kernel programming

This is a discussion on kernel programming within the Linux Programming forums, part of the Platform Specific Boards category; Hi, I have a question about Linux kernel programming and I hope you will answer it: structure "slab" is defined ...

  1. #1
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    kernel programming

    Hi,
    I have a question about Linux kernel programming and I hope you will answer it:
    structure "slab" is defined in kernel code named "slab.c" (it is not defined in any kernel header).
    Code:
    struct slab {
    
           struct list_head list;
           unsigned long colouroff;
    
           void *s_mem;            /* including colour offset */
           unsigned int inuse;     /* num of objs active in slab */
    
           unsigned short nodeid;
    };
    I want to use it in my code. how can I typedef it ?

  2. #2
    {Jaxom,Imriel,Liam}'s Dad Kennedy's Avatar
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    This structure is not defined in any header files because it is used in only file: slab.c. Why do you want to *use* this structure? If you just like the layout of it, then put it in your code. This structure is not exported to the kernel from the memory manager, so it will do you little good in keeping this structure exactly the same.

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    I 'm writing a code to traverse all the allocated slab lists. To do so I have to typedef slab and some other structures.
    So you mean if I copy/paste the the exact definition to my code, it will work synchronously with kernel? and I will be able to traverse allocated slabs in the kernel?

  4. #4
    {Jaxom,Imriel,Liam}'s Dad Kennedy's Avatar
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    Yuck.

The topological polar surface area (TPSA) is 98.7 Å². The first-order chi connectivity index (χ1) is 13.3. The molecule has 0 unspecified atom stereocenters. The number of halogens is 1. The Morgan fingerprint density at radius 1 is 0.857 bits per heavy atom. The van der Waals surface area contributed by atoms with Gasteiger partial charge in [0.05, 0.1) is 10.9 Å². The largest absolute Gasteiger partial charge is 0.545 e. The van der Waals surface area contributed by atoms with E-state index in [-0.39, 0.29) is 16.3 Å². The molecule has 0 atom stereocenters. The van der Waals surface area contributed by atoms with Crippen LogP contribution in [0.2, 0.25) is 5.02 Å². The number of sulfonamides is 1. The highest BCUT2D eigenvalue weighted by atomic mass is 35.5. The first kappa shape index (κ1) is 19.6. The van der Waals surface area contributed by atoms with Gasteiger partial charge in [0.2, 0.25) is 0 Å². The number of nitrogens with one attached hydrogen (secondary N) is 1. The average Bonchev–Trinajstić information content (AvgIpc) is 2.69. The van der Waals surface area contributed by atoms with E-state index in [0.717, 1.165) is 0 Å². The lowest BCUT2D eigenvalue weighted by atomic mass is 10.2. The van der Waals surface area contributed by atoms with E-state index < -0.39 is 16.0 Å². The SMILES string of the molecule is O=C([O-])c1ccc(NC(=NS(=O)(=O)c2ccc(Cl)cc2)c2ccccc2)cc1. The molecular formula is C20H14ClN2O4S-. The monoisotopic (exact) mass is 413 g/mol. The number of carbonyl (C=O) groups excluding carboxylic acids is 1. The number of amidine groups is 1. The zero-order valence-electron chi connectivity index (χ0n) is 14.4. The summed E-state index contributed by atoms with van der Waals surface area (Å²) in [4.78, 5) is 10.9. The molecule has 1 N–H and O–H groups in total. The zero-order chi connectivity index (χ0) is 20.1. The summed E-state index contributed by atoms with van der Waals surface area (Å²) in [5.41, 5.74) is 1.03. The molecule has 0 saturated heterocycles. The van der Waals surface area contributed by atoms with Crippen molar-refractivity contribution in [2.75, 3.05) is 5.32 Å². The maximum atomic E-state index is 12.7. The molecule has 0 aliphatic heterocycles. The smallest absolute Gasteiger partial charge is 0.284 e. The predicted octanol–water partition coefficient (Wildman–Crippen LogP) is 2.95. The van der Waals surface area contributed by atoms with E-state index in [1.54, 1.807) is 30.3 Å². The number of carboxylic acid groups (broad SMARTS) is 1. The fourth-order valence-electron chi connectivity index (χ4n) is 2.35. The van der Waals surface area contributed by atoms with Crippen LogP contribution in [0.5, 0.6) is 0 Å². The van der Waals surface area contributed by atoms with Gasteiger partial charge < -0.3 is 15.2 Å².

HMMMMMMM.

    Well, there are so many things that you have not said -- to many variables to be able to answer "yes" to your question. Theoretically, one (with enough knowledge of the slab/slub/slob allocators) could map themselves into the kernel (as a module, or a promoted user) and transverse memory pages, but what good will that do for you? Really that list is an internal allocator list and is not publicized by that driver -- meaning that gaining access to that random snippet of code will require you to export a variable that you add to the allocator and then reference that variable in your code. What you'll then run into is that you'll need (I presume) to lock that variable, but you cannot. I think that the only locks allowed in the allocator are spinlocks, not semaphores/mutexes.

    What are you attempting to accomplish? Knowing that would help me to get you the right information.
    Quote Originally Posted by aliasghar
    I 'm writing a code to traverse all the allocated slab lists.
    Why? What information do you hope to glean by doing this? It almost sounds like you are attempting to write malicious code -- but I'm giving you the benefit of the doubt.

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    first of all: thanks for you answers!
    I could not reply to you bacause I did'nt have access to internet for some days.

    It almost sounds like you are attempting to write malicious code
    well, I 'm writing an anti-malicious code. A code to find hidden processes. In the book "Designing BSD Rootkits" Joseph Kong offers a way for doing this: traverse all slab lists that have been allocated for processes and find process ids (this will find all processes even hidden ones), then traverse kernel process list and compare them with previous list.
    I'm trying to implement this in linux.

    this is my BSc project.

    I tried your first offer: I defined these structures in my code. now the problem is that how can I synch the defined variables with kernel ones. in other words, how can I import cache_chain (cache list) structure to my code?

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